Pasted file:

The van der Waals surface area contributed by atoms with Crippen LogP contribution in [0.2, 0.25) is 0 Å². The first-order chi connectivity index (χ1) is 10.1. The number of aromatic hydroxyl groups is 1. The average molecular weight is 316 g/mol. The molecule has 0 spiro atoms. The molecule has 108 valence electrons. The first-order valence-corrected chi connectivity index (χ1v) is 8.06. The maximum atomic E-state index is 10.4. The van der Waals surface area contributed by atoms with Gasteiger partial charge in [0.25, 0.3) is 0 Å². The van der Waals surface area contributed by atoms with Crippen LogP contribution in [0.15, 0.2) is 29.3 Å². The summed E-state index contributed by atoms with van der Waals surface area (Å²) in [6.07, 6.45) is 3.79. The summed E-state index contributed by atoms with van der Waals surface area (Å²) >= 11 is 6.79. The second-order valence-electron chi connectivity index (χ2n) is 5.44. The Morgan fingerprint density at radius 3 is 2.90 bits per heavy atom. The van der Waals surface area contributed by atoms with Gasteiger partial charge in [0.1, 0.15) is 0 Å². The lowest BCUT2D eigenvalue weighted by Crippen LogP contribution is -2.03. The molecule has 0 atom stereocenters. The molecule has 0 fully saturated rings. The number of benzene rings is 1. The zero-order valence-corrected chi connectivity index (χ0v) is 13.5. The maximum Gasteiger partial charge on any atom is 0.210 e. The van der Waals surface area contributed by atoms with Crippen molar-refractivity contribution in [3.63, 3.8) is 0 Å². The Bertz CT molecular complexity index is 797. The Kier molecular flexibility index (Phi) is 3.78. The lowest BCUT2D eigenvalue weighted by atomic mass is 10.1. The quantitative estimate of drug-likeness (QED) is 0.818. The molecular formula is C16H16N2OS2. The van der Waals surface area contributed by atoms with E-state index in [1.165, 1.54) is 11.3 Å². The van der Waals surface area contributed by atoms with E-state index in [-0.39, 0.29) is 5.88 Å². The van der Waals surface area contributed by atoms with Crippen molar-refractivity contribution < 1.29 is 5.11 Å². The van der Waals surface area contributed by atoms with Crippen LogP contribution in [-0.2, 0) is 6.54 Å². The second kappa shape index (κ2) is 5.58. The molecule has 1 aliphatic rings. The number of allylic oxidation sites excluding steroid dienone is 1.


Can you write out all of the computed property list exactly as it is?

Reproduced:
The van der Waals surface area contributed by atoms with Crippen LogP contribution in [0.2, 0.25) is 0 Å². The first-order chi connectivity index (χ1) is 10.1. The number of aromatic hydroxyl groups is 1. The average molecular weight is 316 g/mol. The molecule has 0 spiro atoms. The molecule has 108 valence electrons. The first-order valence-corrected chi connectivity index (χ1v) is 8.06. The maximum atomic E-state index is 10.4. The van der Waals surface area contributed by atoms with Gasteiger partial charge in [0.25, 0.3) is 0 Å². The van der Waals surface area contributed by atoms with Crippen LogP contribution in [0.15, 0.2) is 29.3 Å². The summed E-state index contributed by atoms with van der Waals surface area (Å²) in [6.07, 6.45) is 3.79. The summed E-state index contributed by atoms with van der Waals surface area (Å²) >= 11 is 6.79. The second-order valence-electron chi connectivity index (χ2n) is 5.44. The Morgan fingerprint density at radius 3 is 2.90 bits per heavy atom. The van der Waals surface area contributed by atoms with Gasteiger partial charge in [0.1, 0.15) is 0 Å². The lowest BCUT2D eigenvalue weighted by Crippen LogP contribution is -2.03. The molecule has 0 atom stereocenters. The molecule has 0 fully saturated rings. The number of benzene rings is 1. The zero-order valence-corrected chi connectivity index (χ0v) is 13.5. The maximum Gasteiger partial charge on any atom is 0.210 e. The van der Waals surface area contributed by atoms with Crippen molar-refractivity contribution in [3.63, 3.8) is 0 Å². The Bertz CT molecular complexity index is 797. The Kier molecular flexibility index (Phi) is 3.78. The lowest BCUT2D eigenvalue weighted by atomic mass is 10.1. The quantitative estimate of drug-likeness (QED) is 0.818. The molecular formula is C16H16N2OS2. The van der Waals surface area contributed by atoms with E-state index in [1.165, 1.54) is 11.3 Å². The van der Waals surface area contributed by atoms with E-state index in [-0.39, 0.29) is 5.88 Å². The van der Waals surface area contributed by atoms with Crippen molar-refractivity contribution < 1.29 is 5.11 Å². The van der Waals surface area contributed by atoms with Crippen LogP contribution in [-0.2, 0) is 6.54 Å². The second kappa shape index (κ2) is 5.58. The molecule has 1 aliphatic rings. The number of allylic oxidation sites excluding steroid dienone is 1.